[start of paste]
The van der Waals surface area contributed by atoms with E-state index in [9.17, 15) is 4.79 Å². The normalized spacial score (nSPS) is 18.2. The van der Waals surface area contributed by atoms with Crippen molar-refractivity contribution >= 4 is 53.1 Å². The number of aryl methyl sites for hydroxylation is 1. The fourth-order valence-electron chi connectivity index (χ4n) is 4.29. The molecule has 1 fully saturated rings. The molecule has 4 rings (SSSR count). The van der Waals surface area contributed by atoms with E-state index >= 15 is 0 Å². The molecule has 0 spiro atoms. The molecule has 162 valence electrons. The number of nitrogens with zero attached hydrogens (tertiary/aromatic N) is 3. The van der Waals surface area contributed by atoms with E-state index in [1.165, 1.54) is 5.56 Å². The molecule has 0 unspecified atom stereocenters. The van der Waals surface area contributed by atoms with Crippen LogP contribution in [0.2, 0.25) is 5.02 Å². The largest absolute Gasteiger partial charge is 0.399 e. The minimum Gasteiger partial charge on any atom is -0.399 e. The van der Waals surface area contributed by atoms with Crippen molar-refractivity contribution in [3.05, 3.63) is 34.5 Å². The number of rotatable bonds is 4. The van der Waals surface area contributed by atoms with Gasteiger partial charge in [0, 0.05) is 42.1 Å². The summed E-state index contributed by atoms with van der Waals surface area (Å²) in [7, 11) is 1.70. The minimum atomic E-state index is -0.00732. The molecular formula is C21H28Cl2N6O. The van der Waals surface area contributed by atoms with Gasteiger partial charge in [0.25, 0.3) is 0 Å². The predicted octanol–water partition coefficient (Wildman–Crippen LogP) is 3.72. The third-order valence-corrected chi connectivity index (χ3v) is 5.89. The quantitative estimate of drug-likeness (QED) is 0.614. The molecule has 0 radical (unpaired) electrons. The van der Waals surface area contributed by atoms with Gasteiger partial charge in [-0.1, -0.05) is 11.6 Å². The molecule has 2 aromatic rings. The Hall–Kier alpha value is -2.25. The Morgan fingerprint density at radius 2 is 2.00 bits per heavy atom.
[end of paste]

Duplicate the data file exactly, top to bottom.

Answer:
The van der Waals surface area contributed by atoms with E-state index in [9.17, 15) is 4.79 Å². The normalized spacial score (nSPS) is 18.2. The van der Waals surface area contributed by atoms with Crippen molar-refractivity contribution >= 4 is 53.1 Å². The number of aryl methyl sites for hydroxylation is 1. The fourth-order valence-electron chi connectivity index (χ4n) is 4.29. The molecule has 1 fully saturated rings. The molecule has 4 rings (SSSR count). The van der Waals surface area contributed by atoms with E-state index >= 15 is 0 Å². The molecule has 0 spiro atoms. The molecule has 162 valence electrons. The number of nitrogens with zero attached hydrogens (tertiary/aromatic N) is 3. The van der Waals surface area contributed by atoms with E-state index in [1.165, 1.54) is 5.56 Å². The molecule has 0 unspecified atom stereocenters. The van der Waals surface area contributed by atoms with Crippen LogP contribution in [0.2, 0.25) is 5.02 Å². The largest absolute Gasteiger partial charge is 0.399 e. The minimum Gasteiger partial charge on any atom is -0.399 e. The van der Waals surface area contributed by atoms with Crippen molar-refractivity contribution in [3.05, 3.63) is 34.5 Å². The number of rotatable bonds is 4. The van der Waals surface area contributed by atoms with Gasteiger partial charge in [0, 0.05) is 42.1 Å². The summed E-state index contributed by atoms with van der Waals surface area (Å²) in [7, 11) is 1.70. The minimum atomic E-state index is -0.00732. The molecular formula is C21H28Cl2N6O. The van der Waals surface area contributed by atoms with Gasteiger partial charge in [0.25, 0.3) is 0 Å². The predicted octanol–water partition coefficient (Wildman–Crippen LogP) is 3.72. The third-order valence-corrected chi connectivity index (χ3v) is 5.89. The quantitative estimate of drug-likeness (QED) is 0.614. The molecule has 0 radical (unpaired) electrons. The van der Waals surface area contributed by atoms with Gasteiger partial charge in [-0.1, -0.05) is 11.6 Å². The molecule has 2 aromatic rings. The Hall–Kier alpha value is -2.25. The Morgan fingerprint density at radius 2 is 2.00 bits per heavy atom.